To me, sustainability and ethics go hand in hand and includes paying attention to production, materials, work process, packaging and waste, longevity of product, ability to repair, and giving back. It also means being transparent and honest with your customers. In terms of production this means sourcing it as locally as possible so that you have an awareness of both working conditions, health and safety, waste management and other environmental factors, as well as reducing emissions from shipping. Sustainability is also about work force and craft, about people and skills. I am proud to say that the velvet we use is woven on Britain’s last remaining velvet mill, and our silk scarves are hand hemmed by new mothers who cannot go back to work yet but still need income. In terms of materials it is important that I know where the fabrics we use are produced, and to keep pushing the suppliers to offer more recycled and unbleached options, as well as fibres such as hemp and bamboo. All our packaging is unbleached, recycled and recyclable, and all waste from the studio and design process is recycled.
All our products are meant to be permanent, so nothing is ever ‘last season’ and therefore suddenly disposable. They are meant to bring you joy today, tomorrow, forever. Which is why we don’t offer new designs or products every few months, and why our products are in the premium bracket. Buy less, buy better. And if something breaks or becomes worn we urge you to contact us for help with repairs, because we believe that mending is vital, not just for our products but for all areas of our lives – do not toss something away simply because it is chipped or cracked, make an effort to mend it instead.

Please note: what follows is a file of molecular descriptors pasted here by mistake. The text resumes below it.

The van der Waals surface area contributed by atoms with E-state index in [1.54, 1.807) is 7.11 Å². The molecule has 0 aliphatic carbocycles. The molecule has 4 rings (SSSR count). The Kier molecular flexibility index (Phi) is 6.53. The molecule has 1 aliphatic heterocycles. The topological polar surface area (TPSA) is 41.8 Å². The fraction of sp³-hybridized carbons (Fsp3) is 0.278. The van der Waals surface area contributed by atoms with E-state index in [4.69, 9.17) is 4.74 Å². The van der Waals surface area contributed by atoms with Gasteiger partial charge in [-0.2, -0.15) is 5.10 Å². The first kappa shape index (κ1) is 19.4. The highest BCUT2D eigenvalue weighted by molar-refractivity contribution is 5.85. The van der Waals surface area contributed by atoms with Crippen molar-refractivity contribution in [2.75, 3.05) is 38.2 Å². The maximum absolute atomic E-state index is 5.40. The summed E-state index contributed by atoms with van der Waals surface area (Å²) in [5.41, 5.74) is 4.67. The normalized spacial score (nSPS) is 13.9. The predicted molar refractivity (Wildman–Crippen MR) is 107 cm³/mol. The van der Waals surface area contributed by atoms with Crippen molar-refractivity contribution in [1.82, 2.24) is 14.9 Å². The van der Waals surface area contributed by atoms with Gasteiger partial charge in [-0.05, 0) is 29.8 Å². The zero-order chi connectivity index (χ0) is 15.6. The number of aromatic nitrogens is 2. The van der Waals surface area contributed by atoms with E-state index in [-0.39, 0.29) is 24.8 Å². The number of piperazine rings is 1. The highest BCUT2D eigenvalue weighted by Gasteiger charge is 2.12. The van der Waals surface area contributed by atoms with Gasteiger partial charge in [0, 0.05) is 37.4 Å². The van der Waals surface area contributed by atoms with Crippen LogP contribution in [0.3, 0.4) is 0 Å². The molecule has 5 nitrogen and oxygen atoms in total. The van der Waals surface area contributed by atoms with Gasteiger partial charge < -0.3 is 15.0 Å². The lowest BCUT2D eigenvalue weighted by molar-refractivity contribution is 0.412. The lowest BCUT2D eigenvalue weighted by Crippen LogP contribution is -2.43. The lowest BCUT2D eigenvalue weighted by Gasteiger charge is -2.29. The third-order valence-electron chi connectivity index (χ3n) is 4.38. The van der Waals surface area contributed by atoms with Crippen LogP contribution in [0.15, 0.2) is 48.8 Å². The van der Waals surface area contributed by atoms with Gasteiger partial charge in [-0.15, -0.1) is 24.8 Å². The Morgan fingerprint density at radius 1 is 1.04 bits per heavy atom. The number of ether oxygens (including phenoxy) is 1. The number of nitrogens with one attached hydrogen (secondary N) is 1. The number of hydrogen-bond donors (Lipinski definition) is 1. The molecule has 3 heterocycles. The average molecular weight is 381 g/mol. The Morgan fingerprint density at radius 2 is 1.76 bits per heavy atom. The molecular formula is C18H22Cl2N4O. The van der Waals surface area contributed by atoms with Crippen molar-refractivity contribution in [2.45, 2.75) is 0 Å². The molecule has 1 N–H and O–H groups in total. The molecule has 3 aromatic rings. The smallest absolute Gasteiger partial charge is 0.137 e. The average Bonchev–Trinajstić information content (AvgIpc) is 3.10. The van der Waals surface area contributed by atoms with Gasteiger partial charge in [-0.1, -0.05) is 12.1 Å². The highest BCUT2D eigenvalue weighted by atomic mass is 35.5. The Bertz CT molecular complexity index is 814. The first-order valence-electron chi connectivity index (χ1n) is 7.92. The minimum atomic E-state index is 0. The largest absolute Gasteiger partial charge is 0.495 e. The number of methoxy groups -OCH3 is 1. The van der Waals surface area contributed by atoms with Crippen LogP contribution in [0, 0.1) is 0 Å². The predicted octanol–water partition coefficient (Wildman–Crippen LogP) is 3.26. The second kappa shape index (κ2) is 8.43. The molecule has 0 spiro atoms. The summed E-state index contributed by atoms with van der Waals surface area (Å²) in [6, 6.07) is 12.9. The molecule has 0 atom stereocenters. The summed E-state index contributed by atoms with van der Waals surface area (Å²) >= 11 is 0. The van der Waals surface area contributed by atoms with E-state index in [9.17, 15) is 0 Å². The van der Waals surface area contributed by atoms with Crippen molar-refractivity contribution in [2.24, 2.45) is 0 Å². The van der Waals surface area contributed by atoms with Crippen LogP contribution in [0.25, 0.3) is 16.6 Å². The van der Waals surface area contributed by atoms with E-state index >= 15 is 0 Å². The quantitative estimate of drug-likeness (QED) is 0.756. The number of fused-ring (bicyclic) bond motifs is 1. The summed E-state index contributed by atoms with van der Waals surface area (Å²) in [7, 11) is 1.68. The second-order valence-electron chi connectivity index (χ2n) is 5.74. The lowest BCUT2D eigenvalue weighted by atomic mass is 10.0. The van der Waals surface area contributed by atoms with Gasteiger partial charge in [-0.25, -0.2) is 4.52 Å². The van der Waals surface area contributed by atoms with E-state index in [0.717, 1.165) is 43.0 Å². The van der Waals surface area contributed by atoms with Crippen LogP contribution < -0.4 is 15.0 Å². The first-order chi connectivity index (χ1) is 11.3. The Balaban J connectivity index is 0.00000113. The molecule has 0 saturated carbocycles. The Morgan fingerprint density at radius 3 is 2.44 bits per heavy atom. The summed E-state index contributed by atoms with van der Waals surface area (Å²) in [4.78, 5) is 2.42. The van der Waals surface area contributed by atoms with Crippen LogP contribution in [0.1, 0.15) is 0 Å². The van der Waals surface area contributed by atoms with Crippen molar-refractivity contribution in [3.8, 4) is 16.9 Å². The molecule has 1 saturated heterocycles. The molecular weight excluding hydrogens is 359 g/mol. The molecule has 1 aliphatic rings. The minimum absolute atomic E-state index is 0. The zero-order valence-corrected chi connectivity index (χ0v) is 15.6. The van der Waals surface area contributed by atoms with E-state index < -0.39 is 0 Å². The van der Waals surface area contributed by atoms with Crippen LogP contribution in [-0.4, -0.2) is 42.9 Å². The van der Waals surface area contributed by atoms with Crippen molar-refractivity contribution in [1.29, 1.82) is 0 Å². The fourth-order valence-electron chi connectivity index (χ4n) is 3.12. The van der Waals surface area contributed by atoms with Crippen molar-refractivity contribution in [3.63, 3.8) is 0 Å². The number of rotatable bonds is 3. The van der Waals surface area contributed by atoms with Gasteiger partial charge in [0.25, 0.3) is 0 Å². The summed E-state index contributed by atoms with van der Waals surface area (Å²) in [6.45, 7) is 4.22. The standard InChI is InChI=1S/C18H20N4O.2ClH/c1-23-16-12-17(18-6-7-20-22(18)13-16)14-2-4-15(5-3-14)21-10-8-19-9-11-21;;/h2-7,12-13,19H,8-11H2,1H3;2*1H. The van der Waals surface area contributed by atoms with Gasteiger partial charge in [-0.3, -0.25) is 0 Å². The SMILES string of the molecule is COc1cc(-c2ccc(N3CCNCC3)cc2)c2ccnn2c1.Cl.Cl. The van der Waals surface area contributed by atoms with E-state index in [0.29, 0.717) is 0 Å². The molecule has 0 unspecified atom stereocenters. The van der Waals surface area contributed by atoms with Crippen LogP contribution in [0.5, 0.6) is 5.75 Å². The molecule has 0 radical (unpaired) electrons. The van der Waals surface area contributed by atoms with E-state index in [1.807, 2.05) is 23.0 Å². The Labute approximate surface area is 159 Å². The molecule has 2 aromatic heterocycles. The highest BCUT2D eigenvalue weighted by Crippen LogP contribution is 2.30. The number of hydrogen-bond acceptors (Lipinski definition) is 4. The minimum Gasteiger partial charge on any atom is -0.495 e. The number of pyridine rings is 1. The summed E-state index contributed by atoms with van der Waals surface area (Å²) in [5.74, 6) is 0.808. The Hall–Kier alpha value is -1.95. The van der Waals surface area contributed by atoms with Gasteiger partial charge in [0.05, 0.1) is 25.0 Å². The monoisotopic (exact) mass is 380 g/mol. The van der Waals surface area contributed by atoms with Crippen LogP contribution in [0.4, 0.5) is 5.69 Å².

Lastly, I am very conscious that any brand involved in production has an impact on society and the environment, and I would like that impact to be as positive and gentle as possible. I want to be able to support some of the habitats I take creative inspiration from, which is why 10% of all sales from our Fatal Attraction collection are donated to the Rainforest Trust, supporting Amazon Rainforest regeneration projects.
Can you tell us more about your collections and future plans?
All our collections are inspired by curious creatures or specific themes, and drama and flamboyance seems to always take centre stage. There are currently five permanent collections, with the most recent one being Collidoskope, inspired by the collage art and unmatched fabulousness of the artist Lee Krasner. Our original collection Rare Bird is inspired by four sensational women and their style, including Frida Kahlo, Isabella Blow, Dita von Teese and Marcesa Luisa Casati, all depicted as four birds. Then there is the lovely ‘frog & bug’ collection Fatal Attraction, inspired by aposematism, which is when animals and plants develop bright colours to indicate their toxicity. Deadly Bloom, our deliciously dark floral collection, follows a similarly dramatic path and is inspired by the world’s most deadly flowers. Lastly the more delightful and sunny Shangri La, our iconic palm print, is inspired by the overwhelmingly beautiful flora of Penang, in Malaysia. Of course, it still features opulent delights such as the ‘lipstick palm’, and ‘lobster claw plant’. It seems impossible to create a print that doesn’t at least have some sense of glamour and decadence to it.
As for the future, that is somewhat of an open question, as it is for all of us in these Covid-19 times. House of Hopstock will certainly have to change, the amount of collections and products we offer might be more carefully curated in the coming year, really bringing that focus onto quality and longevity of style, urging the customer to buy better and appreciate real value. Now more than ever, sustainability is going to be the core of how we operate. Ideally I want to see House of Hopstock collaborate more with other likeminded brands, particularly fashion and furniture. I will probably spend more time creating limited edition art prints, to allow myself more time to do what I really love. And lastly, after launching wallpaper earlier this year, and hopefully launching fabric by the meter in the near future, I will finally be able to focus on more interior projects, and drape a room from head to toe in House of Hopstock. A maximalist’s dream come true.